Banned by Saudi Arabia's religious censors, the 99 has received criticism from Islamic clerics who say it goes against the Muslim religion in its personification of the powers of Allah and its attempt to create new myths that combine the word of God with a more Western storyline.
Mutawa, however, is not deterred by critics of the series. He has received countless e-mails and telephone calls from people across the world praising his work, and insists there is a need for entertainment in the Arab world that helps children and teenagers bridge the cultural gap between East and West.
At present, approximately 10,000 Arabic copies are distributed monthly to newsstands, arcades, supermarkets and hotels in Bahrain, Egypt, Jordan, Kuwait, Oman, Qatar and the United Arab Emirates. English versions can be found in specialty comic book stores across the United States as well as in Cyprus, Taiwan and Mauritius.
"Absolutely, I believe there is a market for this type of work," he said. "What we have here is an international cast of characters, each of which is embodying one of these traits. Basically we are taking the rich Islamic culture and heritage . . . and creating new characters and new storylines based on an old archetype.
"At the end, when you think of it . . . what culture on Earth, Islamic or non-Islamic, religious or atheist, doesn't espouse those traits?" Mutawa asked.
Still, Mutawa sees the success of the 99 as a sign that Muslim youths are looking for an outlet that balances their religious and cultural beliefs with the kind of entertainment they are looking for. Ultimately, he hopes that his comic book will not be seen as a strictly Arab series, but as something kids from across the world can identify with and enjoy.
From: "Islamic super heroes: Are there any?" forum discussion, started 23 August 2005 on "Comic Book Resources" website (http://forums.comicbookresources.com/archive/index.php/t-76010.html; viewed 28 May 2007):
08-23-2005, 10:06 PM
Well, anyways, I was thinking of an idea for a UN-sanctioned super hero team with represenatives from different countries, and one of them is a female telepath from Turkey... named Sultana. And I suddenly realized that for the life of me I can't think of a single Muslim super-hero from either Marvel or DC.
So, are there any? And please don't turn this into a political debate.
08-24-2005, 12:15 PM
AK Comics (http://www.akcomics.com/) recently started publishing comics about Middle Eastern super-heroes.
08-24-2005, 01:11 PM
As noted already, AK Comics (http://www.akcomics.com/indexenglish.htm) is a set of titles specifically about Middle-Eastern superheroes... though they deliberately avoid mentioning any specific religious faith in them.
08-24-2005, 01:26 PM
That AK Comics link is interesting. If anything, it seems to explore concepts that aren't seen as popular representations of Middle Eastern views.
08-25-2005, 03:05 PM
Dude, you should totally check out that AK comics link above. Some of the ideas are cool -- gives you hints on what things concern people there. Like the 'City of All Faiths'.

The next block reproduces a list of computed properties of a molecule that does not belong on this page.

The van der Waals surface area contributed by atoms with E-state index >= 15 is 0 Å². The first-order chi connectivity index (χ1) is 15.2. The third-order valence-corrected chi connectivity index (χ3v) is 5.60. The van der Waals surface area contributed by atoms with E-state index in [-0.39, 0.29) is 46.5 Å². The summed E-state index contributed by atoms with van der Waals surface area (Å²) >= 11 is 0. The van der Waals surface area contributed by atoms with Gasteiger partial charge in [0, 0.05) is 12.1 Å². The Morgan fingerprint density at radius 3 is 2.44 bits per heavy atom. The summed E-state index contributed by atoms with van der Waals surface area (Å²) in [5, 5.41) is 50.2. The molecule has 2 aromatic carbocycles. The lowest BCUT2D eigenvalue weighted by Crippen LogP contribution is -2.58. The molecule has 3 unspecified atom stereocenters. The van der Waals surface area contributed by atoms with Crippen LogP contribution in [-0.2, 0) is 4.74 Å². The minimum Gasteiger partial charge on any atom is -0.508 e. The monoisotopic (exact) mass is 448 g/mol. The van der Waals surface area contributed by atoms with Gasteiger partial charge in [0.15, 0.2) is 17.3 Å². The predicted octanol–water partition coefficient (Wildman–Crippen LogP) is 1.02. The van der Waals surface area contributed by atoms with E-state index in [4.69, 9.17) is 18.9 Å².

02-03-2006, 01:53 PM
Next September, and Kuwaiti publisher is coming out with a comic called The 99. It is about a group of people, who gain powers that mirror one of the aspects of Allah.
From: "Comics and Religion", posted 8 March 2006 on "Savior Machine" blog website ("Personal blog of a Kuwaiti who works on building a community for his peers") (http://www.2by4.org/content/2006/03/08/comics-and-religion/; viewed 19 June 2007):
I've never considered what a super hero's religion was; it was a moot point. It was kinda given that Spiderman, or Superman would be raised under some Judo-Christian values, but it was never evident in the writing or the story. All you knew and cared about was that they were the good guys and were fighting the bad guys.
So when I saw this list of comic book characters religions I was amazed to see the level of research in the writing of these guys. Just look how they figured out that Spiderman is Protestant or Sasquatch is Jewish.
There are about 8 or 9 that are Muslims, but that is more obvious due to the natures of their story.
So this got me thinking, imagine the regular super heroes that we know - like Batman, Spiderman, Hulk, etc. - were actually Muslim. Would it change things much? Would Frank Castle still be the Punisher if he wasn't Catholic? I don't think so, because all these characters have ethical and philosophical ideas that make them do what they do. For Spiderman, it is the classic "with great power comes great responsibility". Even Batman and Punisher share the same views when it comes to criminals, but have different methods of acting on these views.
This is one of the cool things about the 99 comics that are cheered as being a Muslim comic book, but that is a minor point. According to the creator of 99 Naif Al-Muttwa:
Our characters intentionally transcend all language and cultural barriers. They offer the most commonly shared ideals of all people as the basis of heroic figures.